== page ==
This week sees the publication of our latest briefing Polluted Promises, How Shell failed to clean up in Ogoniland, based on research done on the ground in the Niger Delta in October 2013 by our campaigner Sarah Shoraka, with allies from the Delta. The new report and research was covered in the Daily Mail yesterday.
Shell is responsible for a toxic legacy in the Niger Delta lasting over 50 years. In the build up to 2015 – the 20th anniversary of Ken Saro-Wiwa’s execution – protests and mobilisations by communities and social movements in the Niger Delta are escalating. The appointment a few months ago of a new CEO, Ben van Beurden, provides an opportunity for Shell to change direction and deal with its oil pollution.
Polluted Promises exposes how:
- People are dying, sick, can’t feed themselves and have no clean water because Shell destroyed their environment by drilling for oil.
- UN’s Environment Programme (UNEP) researched the destruction, publishing a report in 2011. The report concluded that Shell had not taken sufficient action to clean up and set out initial steps to rectify the damage.
- Platform’s research in Ogoniland shows that Shell has still not cleaned up, almost 3 years after the UNEP report was published.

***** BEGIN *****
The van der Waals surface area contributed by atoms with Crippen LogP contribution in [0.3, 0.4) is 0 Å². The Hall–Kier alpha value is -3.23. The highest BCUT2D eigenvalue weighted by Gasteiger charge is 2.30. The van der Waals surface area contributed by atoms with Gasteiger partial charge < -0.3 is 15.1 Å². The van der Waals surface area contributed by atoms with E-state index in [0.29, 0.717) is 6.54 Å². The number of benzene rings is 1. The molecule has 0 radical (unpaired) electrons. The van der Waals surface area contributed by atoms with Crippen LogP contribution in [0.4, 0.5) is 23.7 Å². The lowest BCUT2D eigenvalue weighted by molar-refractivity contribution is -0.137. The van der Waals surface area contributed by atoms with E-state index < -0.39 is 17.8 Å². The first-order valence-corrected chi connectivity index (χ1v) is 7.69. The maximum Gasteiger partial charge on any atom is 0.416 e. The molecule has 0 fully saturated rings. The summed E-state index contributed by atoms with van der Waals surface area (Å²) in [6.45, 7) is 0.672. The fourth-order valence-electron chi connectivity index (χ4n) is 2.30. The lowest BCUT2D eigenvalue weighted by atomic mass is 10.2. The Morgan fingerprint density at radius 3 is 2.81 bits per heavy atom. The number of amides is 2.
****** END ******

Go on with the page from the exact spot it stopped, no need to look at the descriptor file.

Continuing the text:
- Platform witnessed polluted creeks and soil reeking of oil, in areas Shell claims to have remediated. Communities report oil crusts on their land, rotten crops and poisoned fish. Emergency water supplies have not been delivered, forcing local residents to drink oil-polluted water
- This remains the case, because the company is ignoring the UNEP recommendations, saving money at the expense of Nigerian lives.
Platform and communities are demanding that Shell act on the UNEP report right away and provide the necessary funding. Platform is also calling for Shell to make its progress public and audited by a third party. Last week a Platform colleague asked questions at Shell’s AGM in The Hague, and again at the London Shareholder meeting on 22nd May.
To push this forward, and marking the anniversary of the 20th anniversary of the executions of Ken Saro-Wiwa and the other 8 Ogoni, Platform is launching Action Saro-Wiwa, a campaign combining arts and activism. Last Thursday 22nd May was also the 20th anniversary of the final arrest of Saro-Wiwa, – the arrest that ended 18 months later with his death – and we marked this date with a creative intervention outside the London Shareholder meeting in the morning. In the evening, we launched Action Saro-Wiwa with speakers David Lammy MP, Lazarus Tamana of MOSOP Europe, and poet Selina Nwulu, at the current site of The Bus, our Living Memorial to Ken Saro-Wiwa, in Tottenham.
Action Saro-Wiwa will use a whole range of creative and campaign strategies to ensure that pressure is put on Shell from now and throughout 2015 to finally face up to its responsibilities and restore Ogoniland so that people can once again live there in a healthy productive environment. Join our mailing list to get involved in making this change happen.